I’m very candid when I say that I love eating out – the majority of my bucket list* (and inspiration to start this blog) is new restaurants, bakeries and coffee shops. I love cooking too, but there’s just a unique memorable experience of dining out, especially at a place that appreciates good food flavors and combinations. I support that dining out can fit into a healthy lifestyle, if you go about it the right way. And you’re mistaken if you think you have to order a salad every time! Being a dietitian, finding ways to be nutritious and healthy are things I don’t think twice about, but I also love to try everything.
My goal through this post is to just share some new thoughts to focus on when going out to eat, and take some of the stigma away from it always being so unhealthy! It can definitely fit into any lifestyle.
If I’m eating out for breakfast/brunch: I’ll typically order an egg dish with veggies, especially if there’s a seasonal flare, a pastry that I wouldn’t make at home, or waffles. Because..waffles. I’ll never get oatmeal out because I make that at home every day!
Before I get to the restaurant (and this goes for any meal), I’ll always look at the menu online – not necessarily for calorie information, but more to see what they have. Although if you’re trying to lose weight, I do think it can be helpful to see how much fat/sodium and calories can be hiding. I’m an indecisive person by nature and at least I can stew over the options I’m deciding between. Plus, if I know I’m planning on ordering something heavier or creamier for dinner, I may plan for a lighter lunch.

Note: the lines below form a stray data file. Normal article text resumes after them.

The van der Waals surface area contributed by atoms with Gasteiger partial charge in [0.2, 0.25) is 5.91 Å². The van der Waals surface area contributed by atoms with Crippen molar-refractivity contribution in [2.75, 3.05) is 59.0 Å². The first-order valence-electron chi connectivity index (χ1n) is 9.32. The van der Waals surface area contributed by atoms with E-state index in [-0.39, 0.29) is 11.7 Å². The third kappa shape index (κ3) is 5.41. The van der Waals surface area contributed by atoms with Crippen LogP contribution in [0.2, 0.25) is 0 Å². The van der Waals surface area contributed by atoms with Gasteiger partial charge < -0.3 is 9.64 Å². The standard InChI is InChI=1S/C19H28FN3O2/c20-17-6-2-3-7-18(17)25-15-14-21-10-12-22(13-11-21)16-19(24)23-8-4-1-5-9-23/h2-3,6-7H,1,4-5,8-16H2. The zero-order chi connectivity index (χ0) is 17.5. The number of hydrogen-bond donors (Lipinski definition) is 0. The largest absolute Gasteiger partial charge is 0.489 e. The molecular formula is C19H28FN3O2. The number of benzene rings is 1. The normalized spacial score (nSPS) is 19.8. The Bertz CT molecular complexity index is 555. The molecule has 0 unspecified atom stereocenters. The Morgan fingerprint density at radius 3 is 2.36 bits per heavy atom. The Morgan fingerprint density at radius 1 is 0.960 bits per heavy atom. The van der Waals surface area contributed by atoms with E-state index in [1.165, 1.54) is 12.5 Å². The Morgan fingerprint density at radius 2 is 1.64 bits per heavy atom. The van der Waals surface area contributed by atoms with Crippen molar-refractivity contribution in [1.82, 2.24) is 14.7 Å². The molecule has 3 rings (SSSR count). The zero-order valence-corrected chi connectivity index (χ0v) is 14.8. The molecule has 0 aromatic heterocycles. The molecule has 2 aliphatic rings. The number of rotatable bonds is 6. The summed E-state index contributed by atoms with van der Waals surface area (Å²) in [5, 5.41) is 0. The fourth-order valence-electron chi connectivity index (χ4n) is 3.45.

Another thing I’ll do before going to a restaurant is I’ll always look the business up on yelp. I write reviews for everywhere I go, and I also rely on reviews for so many things and I’ll look at the pictures of some of the dishes there. This usually helps me decide what to order but if multiple customers have complained about the same thing, it may make me question that dish or I’ll specify certain things when ordering.
If I’m eating out for lunch, it’s almost common place for me to order something with protein and vegetables – a salad, a veggie dish, a sandwich with a side salad. I love the taste of veggies, but I’ll also add some protein and fat to stay full.
Dinner is the most common meal for us when dining out. On these occasions, I’ll make sure to load up on vegetables earlier in the day, and/or make a small salad or eat some raw veggies before I leave, if possible. The tip here is not only to make sure I’m getting my nutrients for the day, but who wants to pay $6-10 for a side salad with a blend of everything you have at home?! If you plan on ordering the most amazing salad ever, then fine – you’ll get your veggies. But if you’re eyeing a signature dish that may not include fiber, fruits or vegetables (can still be yum!), just make some different choices for lunch that day or the following day. Or add a side of broccoli or asparagus. Your body will thank you. Balance.
One major thing I’ve learned and that I’m very conscious about is: don’t go in too hungry! Just like you don’t want to go grocery shopping hungry. While this may sound counter-intuitive to the idea of going in with an empty tank to try everything on the menu, I find that I’m more aware, feel more in control, and make better choices based on my body (rather than my mind) when I’m not to the point of being hangry. Plus, you never know how long your wait to be seated could be, how long your food could take, or if your order will get messed up (hopefully not). I’ll always err on the side of caution, and aim for being at a 3 on the hunger scale.